Kabul Both main candidates for Afghan president claimed to be ahead Friday after an election marred by violence, spotty turnout and fraud allegations — threatening U.S. hopes for Afghans to come together to combat the challenges of Taliban insurgency, corruption and poverty.
President Hamid Karzai’s campaign insisted he would have enough votes to avoid a runoff with his chief challenger, Abdullah Abdullah, a former foreign minister. Abdullah countered that he was leading but suspected there would be a runoff.
Election officials called on the candidates to refrain from such claims, which could delay formation of a new government. Officials of Afghan and international monitoring teams agreed that it was too early to say who won or to know whether fraud was extensive enough to influence the outcome.
Millions of Afghans voted Thursday in the country’s second-ever direct presidential election, although Taliban threats held down the turnout, especially in the militant south where Karzai was expected to run strong among his fellow Pashtuns. Insurgent attacks claimed more than two dozen lives.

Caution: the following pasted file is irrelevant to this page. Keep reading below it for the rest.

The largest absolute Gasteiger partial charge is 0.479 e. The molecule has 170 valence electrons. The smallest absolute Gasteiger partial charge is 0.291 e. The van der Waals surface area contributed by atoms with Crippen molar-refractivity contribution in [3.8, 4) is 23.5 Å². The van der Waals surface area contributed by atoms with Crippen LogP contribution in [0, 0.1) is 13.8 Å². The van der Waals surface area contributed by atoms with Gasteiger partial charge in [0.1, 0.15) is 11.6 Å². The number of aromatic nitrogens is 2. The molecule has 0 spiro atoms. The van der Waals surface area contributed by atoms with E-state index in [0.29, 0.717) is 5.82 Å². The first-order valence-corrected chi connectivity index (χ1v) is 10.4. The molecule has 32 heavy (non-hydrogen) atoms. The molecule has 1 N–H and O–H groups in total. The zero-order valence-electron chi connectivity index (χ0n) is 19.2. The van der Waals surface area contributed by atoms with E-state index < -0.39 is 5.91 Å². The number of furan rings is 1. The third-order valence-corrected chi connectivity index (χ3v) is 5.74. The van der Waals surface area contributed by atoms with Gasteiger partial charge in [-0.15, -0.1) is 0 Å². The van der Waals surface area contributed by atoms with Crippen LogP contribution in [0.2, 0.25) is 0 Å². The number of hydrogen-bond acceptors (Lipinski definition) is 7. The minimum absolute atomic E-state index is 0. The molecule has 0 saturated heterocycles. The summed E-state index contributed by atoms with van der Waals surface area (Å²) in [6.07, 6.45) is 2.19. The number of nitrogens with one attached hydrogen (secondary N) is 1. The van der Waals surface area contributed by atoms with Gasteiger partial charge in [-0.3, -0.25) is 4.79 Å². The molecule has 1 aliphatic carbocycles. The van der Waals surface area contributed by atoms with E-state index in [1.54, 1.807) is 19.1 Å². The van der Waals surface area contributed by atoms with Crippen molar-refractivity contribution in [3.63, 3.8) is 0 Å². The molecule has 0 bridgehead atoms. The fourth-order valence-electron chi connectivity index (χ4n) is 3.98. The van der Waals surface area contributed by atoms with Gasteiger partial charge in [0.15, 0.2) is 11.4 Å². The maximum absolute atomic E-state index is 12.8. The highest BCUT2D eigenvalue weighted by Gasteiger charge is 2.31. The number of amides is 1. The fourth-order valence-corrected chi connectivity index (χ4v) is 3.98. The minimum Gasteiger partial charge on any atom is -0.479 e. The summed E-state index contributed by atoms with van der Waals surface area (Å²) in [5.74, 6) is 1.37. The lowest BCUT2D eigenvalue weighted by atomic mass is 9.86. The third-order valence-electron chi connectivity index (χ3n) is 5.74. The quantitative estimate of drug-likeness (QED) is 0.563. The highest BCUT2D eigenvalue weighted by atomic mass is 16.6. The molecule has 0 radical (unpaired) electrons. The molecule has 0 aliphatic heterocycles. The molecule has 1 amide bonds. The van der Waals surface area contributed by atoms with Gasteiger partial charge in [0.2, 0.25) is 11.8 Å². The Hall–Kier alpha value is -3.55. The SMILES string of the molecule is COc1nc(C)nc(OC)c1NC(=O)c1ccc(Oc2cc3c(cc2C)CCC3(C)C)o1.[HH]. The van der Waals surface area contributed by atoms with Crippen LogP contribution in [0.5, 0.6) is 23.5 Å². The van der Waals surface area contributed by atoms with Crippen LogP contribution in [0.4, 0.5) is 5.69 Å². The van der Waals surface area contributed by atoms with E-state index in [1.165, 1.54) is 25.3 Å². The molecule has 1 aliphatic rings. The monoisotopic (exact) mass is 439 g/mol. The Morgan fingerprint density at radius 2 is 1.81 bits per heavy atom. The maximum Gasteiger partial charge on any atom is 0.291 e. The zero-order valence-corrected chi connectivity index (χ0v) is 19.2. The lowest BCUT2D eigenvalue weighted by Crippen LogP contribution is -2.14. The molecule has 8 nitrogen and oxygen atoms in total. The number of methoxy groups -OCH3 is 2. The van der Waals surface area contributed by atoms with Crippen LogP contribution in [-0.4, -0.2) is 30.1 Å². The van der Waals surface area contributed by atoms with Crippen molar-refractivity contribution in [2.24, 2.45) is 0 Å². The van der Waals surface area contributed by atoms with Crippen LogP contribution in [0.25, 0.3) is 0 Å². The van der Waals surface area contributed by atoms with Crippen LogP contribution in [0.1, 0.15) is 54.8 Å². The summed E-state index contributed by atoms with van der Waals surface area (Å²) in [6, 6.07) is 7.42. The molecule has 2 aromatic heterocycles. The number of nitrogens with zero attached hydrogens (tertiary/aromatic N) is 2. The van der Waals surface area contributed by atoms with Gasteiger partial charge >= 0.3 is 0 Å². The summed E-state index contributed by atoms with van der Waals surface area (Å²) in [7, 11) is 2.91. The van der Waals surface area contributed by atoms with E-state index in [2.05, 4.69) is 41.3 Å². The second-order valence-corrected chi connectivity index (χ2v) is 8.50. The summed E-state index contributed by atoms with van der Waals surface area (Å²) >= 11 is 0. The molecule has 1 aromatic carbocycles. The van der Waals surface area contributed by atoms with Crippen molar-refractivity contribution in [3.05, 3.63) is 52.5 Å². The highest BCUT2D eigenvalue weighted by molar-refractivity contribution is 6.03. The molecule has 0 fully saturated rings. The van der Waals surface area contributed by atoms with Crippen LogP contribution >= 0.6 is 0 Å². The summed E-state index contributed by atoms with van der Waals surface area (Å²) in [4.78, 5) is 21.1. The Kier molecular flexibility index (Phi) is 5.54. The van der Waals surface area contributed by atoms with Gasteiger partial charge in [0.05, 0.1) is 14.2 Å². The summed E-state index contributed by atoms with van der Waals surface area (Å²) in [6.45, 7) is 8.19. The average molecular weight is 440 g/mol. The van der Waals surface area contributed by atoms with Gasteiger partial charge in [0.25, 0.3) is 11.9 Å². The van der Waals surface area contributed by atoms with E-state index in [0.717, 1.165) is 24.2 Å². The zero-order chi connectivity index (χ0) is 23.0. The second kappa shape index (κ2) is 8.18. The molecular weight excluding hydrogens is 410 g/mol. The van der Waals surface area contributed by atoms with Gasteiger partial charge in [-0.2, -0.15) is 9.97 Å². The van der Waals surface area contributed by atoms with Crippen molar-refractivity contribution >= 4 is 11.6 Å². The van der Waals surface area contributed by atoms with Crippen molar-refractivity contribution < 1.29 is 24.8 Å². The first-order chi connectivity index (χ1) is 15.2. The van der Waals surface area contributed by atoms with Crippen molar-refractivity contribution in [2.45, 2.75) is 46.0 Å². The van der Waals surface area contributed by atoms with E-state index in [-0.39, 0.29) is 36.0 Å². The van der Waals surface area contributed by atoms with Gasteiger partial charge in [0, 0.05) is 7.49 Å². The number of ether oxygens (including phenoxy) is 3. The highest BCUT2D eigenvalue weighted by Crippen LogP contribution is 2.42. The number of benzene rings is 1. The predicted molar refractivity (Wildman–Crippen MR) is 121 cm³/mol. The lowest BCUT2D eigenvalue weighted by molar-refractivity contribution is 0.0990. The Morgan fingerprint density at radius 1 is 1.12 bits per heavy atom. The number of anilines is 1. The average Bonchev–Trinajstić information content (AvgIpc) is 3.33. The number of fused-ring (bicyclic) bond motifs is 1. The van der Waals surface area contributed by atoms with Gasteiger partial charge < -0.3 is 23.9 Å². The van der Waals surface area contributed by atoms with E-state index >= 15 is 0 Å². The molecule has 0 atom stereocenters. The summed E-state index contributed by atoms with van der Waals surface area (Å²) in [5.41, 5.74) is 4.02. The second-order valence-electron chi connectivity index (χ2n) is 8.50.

Partial preliminary results won’t be released by the election commission before Tuesday with final official returns due in early September. Officials count ballots at voting centers around the country and then send the figures to Kabul, where they are tabulated, verified and announced.
Nevertheless, the absence of official figures didn’t dissuade supporters of the two leading candidates from issuing their own claims, which they said were based on reports from their representatives at the counting centers.
Karzai’s campaign spokesman, Waheed Omar, said the president’s campaign believes “we are well ahead” in the ballot count and will end up with more than 50 percent of the votes — enough to avoid a runoff that Omar said would be “logistically, financially and also politically” problematic.
“Our prediction is that the election will not go to the second round,” Omar said. “Our initial information is that we will hopefully be able to win the elections in the first round.”
Abdullah challenged the claim, telling The Associated Press that he was in the lead “despite the rigging which has taken place in some parts of the country.”
The U.S. Embassy and Afghanistan’s Independent Election Commission dismissed both sides’ claims, saying it was too early for anyone to declare victory.